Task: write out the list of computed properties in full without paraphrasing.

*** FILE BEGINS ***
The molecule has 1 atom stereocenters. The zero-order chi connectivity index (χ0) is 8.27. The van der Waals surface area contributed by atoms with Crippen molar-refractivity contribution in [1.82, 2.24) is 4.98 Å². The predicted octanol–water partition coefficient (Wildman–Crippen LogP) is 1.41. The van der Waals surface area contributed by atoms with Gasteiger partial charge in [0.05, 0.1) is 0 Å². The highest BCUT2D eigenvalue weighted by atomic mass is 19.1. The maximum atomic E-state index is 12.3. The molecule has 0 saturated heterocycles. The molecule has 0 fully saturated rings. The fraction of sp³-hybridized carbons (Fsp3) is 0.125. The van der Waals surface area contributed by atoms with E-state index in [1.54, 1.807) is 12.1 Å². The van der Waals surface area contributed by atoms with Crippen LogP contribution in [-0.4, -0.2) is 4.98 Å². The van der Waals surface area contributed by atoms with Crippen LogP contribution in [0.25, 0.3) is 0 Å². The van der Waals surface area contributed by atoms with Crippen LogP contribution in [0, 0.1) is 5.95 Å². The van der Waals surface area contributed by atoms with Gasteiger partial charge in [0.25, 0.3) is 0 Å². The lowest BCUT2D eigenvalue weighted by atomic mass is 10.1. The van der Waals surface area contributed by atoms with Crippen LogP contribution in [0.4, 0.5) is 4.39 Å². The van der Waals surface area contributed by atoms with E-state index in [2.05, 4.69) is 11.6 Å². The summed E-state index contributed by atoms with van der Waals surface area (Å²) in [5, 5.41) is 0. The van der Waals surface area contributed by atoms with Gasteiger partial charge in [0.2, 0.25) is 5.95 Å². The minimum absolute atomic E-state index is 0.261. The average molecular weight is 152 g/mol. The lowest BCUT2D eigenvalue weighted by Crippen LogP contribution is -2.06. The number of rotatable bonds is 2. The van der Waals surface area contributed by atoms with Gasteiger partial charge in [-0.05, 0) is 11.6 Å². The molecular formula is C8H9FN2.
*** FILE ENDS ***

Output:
The molecule has 1 atom stereocenters. The zero-order chi connectivity index (χ0) is 8.27. The van der Waals surface area contributed by atoms with Crippen molar-refractivity contribution in [1.82, 2.24) is 4.98 Å². The predicted octanol–water partition coefficient (Wildman–Crippen LogP) is 1.41. The van der Waals surface area contributed by atoms with Gasteiger partial charge in [0.05, 0.1) is 0 Å². The highest BCUT2D eigenvalue weighted by atomic mass is 19.1. The maximum atomic E-state index is 12.3. The molecule has 0 saturated heterocycles. The molecule has 0 fully saturated rings. The fraction of sp³-hybridized carbons (Fsp3) is 0.125. The van der Waals surface area contributed by atoms with E-state index in [1.54, 1.807) is 12.1 Å². The van der Waals surface area contributed by atoms with Crippen LogP contribution in [-0.4, -0.2) is 4.98 Å². The van der Waals surface area contributed by atoms with Crippen LogP contribution in [0.25, 0.3) is 0 Å². The van der Waals surface area contributed by atoms with Crippen LogP contribution in [0, 0.1) is 5.95 Å². The van der Waals surface area contributed by atoms with Gasteiger partial charge in [0.25, 0.3) is 0 Å². The lowest BCUT2D eigenvalue weighted by atomic mass is 10.1. The van der Waals surface area contributed by atoms with Crippen LogP contribution in [0.4, 0.5) is 4.39 Å². The van der Waals surface area contributed by atoms with E-state index in [2.05, 4.69) is 11.6 Å². The summed E-state index contributed by atoms with van der Waals surface area (Å²) in [5, 5.41) is 0. The van der Waals surface area contributed by atoms with Gasteiger partial charge in [0.2, 0.25) is 5.95 Å². The minimum absolute atomic E-state index is 0.261. The average molecular weight is 152 g/mol. The lowest BCUT2D eigenvalue weighted by Crippen LogP contribution is -2.06. The number of rotatable bonds is 2. The van der Waals surface area contributed by atoms with Gasteiger partial charge in [-0.05, 0) is 11.6 Å². The molecular formula is C8H9FN2.